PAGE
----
For when he has given a deep wound, and stricken them down, he again uses gentler treatment, like a wise physician, who applies soothing medicines, and he comforts them, and says, why be afraid? why shudder? For does he punish a person that is doing well? Or is he terrible to a person who lives in the practice of virtue? Wherefore also he proceeds, “Wilt thou then not be afraid of the power? Do that which is good, and thou shall have praise of the same.” You see how he has made him friends (wkeiwsen) with the ruler, by showing that he even praises him from his throne. You see how he has made wrath unmeaning.
Rm 13,4. “For he is the minister of God to thee for good.”
(So far is he from terrifying thee, he says, that he even praises thee: so far from being a hindrance to thee, that he even works with thee. When then thou hast his praise and his succor, how is it that thou art not in subjection to him? For he maketh virtue easier for thee in other ways also, by chastising the wicked, by benefiting and honoring3 the good, and by working together with the will of God. Whence too he has even given him the name of “Minister.”4 And consider: I give you counsel to be sober-minded, and he, by the laws, speaks the same language. I exhort you not to be rapacious and grasping. And he sits in judgment in such cases, and so is a worker together with us, and an assistant to us, and has been commissioned by God for this end.5 Hence there are both reasons for reverencing him, both because he was commissioned by God, and because it was for such an object. “But if thou do that which is evil, be afraid.” It is not then the ruler that maketh the fear, but our own wickedness.
“For he beareth not the sword in vain.” You see how he hath furnished him with arms, and set him on guard like a soldier, for a terror to those that commit sin. “For he is the minister of God to execute wrath, a revenger upon him that doeth evil.” Now lest you should start off at hearing again of punishment, and vengeance, and a sword, he says again that it is God’s law he is carrying out. For what if he does not know it himself? yet it is God that hath so shaped things (outw" etupwsen). If then, whether in punishing, or in honoring, he be a Minister, in avenging virtue’s cause, in driving vice away, as God willeth, why be captious against him, when he is the cause of so many good doings, and paves the way for thine too? since there are many who first practised virtue through the fear of God. For there are a duller sort, whom things to come have not such a hold upon as things present. He then who by fear and rewards gives the soul of the majority a preparatory turn towards its becoming more suited for the word of doctrine, is with good reason called “the Minister of God.”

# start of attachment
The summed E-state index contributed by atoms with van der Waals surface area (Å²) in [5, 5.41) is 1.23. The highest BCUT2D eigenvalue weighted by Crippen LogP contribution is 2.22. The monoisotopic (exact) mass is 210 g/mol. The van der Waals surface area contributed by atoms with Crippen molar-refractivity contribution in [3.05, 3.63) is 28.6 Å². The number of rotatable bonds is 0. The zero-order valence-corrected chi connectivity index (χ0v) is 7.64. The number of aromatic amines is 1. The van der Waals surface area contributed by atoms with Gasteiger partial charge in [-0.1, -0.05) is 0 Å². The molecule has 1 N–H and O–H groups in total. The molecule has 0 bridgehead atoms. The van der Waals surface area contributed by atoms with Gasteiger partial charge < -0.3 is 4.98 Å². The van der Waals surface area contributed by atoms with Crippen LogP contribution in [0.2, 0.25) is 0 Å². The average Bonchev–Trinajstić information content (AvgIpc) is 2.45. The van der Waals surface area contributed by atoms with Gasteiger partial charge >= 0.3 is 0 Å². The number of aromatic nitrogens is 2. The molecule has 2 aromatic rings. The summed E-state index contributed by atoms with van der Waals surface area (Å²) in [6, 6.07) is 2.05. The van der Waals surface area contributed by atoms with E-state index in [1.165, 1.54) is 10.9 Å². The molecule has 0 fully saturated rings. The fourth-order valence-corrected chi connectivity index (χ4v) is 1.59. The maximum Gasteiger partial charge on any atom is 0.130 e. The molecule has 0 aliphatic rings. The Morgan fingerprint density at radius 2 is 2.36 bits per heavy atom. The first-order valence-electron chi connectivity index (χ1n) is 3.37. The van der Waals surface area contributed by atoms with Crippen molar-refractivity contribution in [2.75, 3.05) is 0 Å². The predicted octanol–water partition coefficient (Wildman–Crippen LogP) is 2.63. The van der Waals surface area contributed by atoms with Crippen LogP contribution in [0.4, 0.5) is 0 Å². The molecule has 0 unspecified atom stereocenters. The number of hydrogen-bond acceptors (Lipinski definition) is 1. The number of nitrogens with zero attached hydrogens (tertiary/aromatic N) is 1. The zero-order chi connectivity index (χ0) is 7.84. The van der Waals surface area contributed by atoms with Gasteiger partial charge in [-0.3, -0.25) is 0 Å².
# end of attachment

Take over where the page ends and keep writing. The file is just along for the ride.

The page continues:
Rm 13,5. “Wherefore ye must needs be subject, not only for wrath but also for conscience sake.”
What is the meaning of, “not only for wrath?” It means not only because thou dost resist God by not being subject, nor only because thou art procuring great evils for thyself, both from God and the rulers, but also because he is a benefactor to thee in things of the greatest importance, as he procures peace to thee, and the blessings of civil institutions. For there are countless blessings to states through these authorities; and if you were to remove them, all things would go to ruin, and neither city nor country, nor private nor public buildings, nor anything else would stand, but all the world will be turned upside down, while the more powerful devour the weaker. And so even if some wrath were not to follow man’s disobedience, even on this ground thou oughtest to be subject, that thou mayest not seem devoid of conscience and feeling towards the benefactor.
Rm 13,6. “For, for this cause pay ye tribute also; for they are God’s ministers, attending continually on this very thing.”